Do You Have Enough Coverage
Insurance experts don't agree on much, but they do agree on this: You face a much higher probability of being disabled than of dying during your working years.
But a typical individual disability policy covers just 60 percent of net income and caps monthly benefits. For physicians in certain surgical specialties, even $10,000 a month doesn't come close to replacing
60 percent of their net income. Add in the demands of a growing family or practice, and many physicians find they simply need more coverage.
The Challenge of
In the wake of a massive financial shake-up of the disability insurance
industry a few years ago, good disability coverage is getting more expensive, more restrictive and harder to find. Fortunately, there are strategies for increasing and/or supplementing your disability coverage.
Investigate a high-limit policy. A few insurance companies have developed high-limit policies designed to bridge the gap with up to $15,000 extra a month in disability benefits. High-limit policies generally only pay benefits for a maximum of five years. While high-limit supplemental coverage is offered in most states, it doesn't come cheap. And it must be renewed every three or five years, typically at rising premium rates. This insurance isn't meant to replace a primary disability policy - only to provide temporary financial security until you can sort through your options.
Consider critical-illness insurance. This is an excellent option for high earners and physicians who live in states where insurers are capping monthly disability benefits (such as California and Florida). Benefits are triggered strictly by the diagnosis of a covered condition, such as cancer, heart attack, renal failure or stroke. You can collect even if you eventually return to work. Unlike disability benefits, which are distributed monthly, proceeds from a critical-illness policy are paid in a lump sum.
Protect your retirement contributions. A second type of supplemental disability coverage, called "retirement-
contribution protection insurance," allows you to continue adding to
your retirement savings if you become totally disabled. There are options that pay benefits directly to a trust and allow you to direct the money into a wide range of investments, including annuities, stocks and mutual funds.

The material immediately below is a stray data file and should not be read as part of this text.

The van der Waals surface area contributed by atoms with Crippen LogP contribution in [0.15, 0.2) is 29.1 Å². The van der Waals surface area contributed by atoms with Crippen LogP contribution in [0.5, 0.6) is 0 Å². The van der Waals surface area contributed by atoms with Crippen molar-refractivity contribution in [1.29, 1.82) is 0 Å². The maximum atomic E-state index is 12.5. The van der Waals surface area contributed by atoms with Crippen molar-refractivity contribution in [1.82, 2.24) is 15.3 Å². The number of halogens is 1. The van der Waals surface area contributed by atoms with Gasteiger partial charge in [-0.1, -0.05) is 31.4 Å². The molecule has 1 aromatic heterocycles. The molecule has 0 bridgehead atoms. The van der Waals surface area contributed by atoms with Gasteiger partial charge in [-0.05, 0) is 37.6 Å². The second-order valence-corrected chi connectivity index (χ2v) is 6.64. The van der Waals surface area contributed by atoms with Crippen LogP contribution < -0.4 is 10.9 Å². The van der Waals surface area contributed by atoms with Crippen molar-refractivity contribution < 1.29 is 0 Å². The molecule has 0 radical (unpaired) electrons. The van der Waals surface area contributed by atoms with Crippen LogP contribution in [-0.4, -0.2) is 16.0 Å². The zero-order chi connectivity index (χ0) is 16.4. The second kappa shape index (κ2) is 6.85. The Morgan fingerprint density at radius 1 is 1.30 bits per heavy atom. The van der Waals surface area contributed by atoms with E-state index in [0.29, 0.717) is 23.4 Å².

Look at coverage on the practice side. There are a variety of business
policies that could dovetail nicely with your primary disability coverage.
This makes perfect sense when you consider that your practice is the engine that ultimately generates your income. "Business protection" or "overhead expense" insurance can be used to pay ongoing expenses, like rent and salaries, if you can't work. Likewise, a "reducing term disability income" policy can provide coverage for business loan payments while you are disabled.
Look to life insurance. It's also possible to tack disability coverage onto your life insurance, with a "waiver of premium" option. This benefit, which kicks in about six months after you purchase the life coverage, will pay your premiums for the duration of the policy if you can no longer work.
The benefits are particularly robust in the case of a whole life policy, for example. Here, the insurer would continue paying premiums and the policy's cash value would continue to build tax-deferred. With proper planning, the policyholder could then borrow against the cash value tax-free. Note that a waiver-of-premium option is also available with term life insurance. Upon disability, the policy will convert to whole life or universal life coverage.
The Comfort of
If you choose your options wisely, you'll have the comfort of knowing that even if an illness or injury forces you to stop practicing, you'll still have a source of income to provide for family and loved ones.
Our experienced professionals can help you "run the numbers" to determine if you have sufficient coverage. Please contact our office for assistance.
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The articles in this newsletter are general in nature and are not a substitute for accounting, legal, or other professional services. We assume no liability for the reader's reliance on this information. Before implementing any of the ideas contained in this publication, consult a professional advisor to determine whether they apply to your unique circumstances.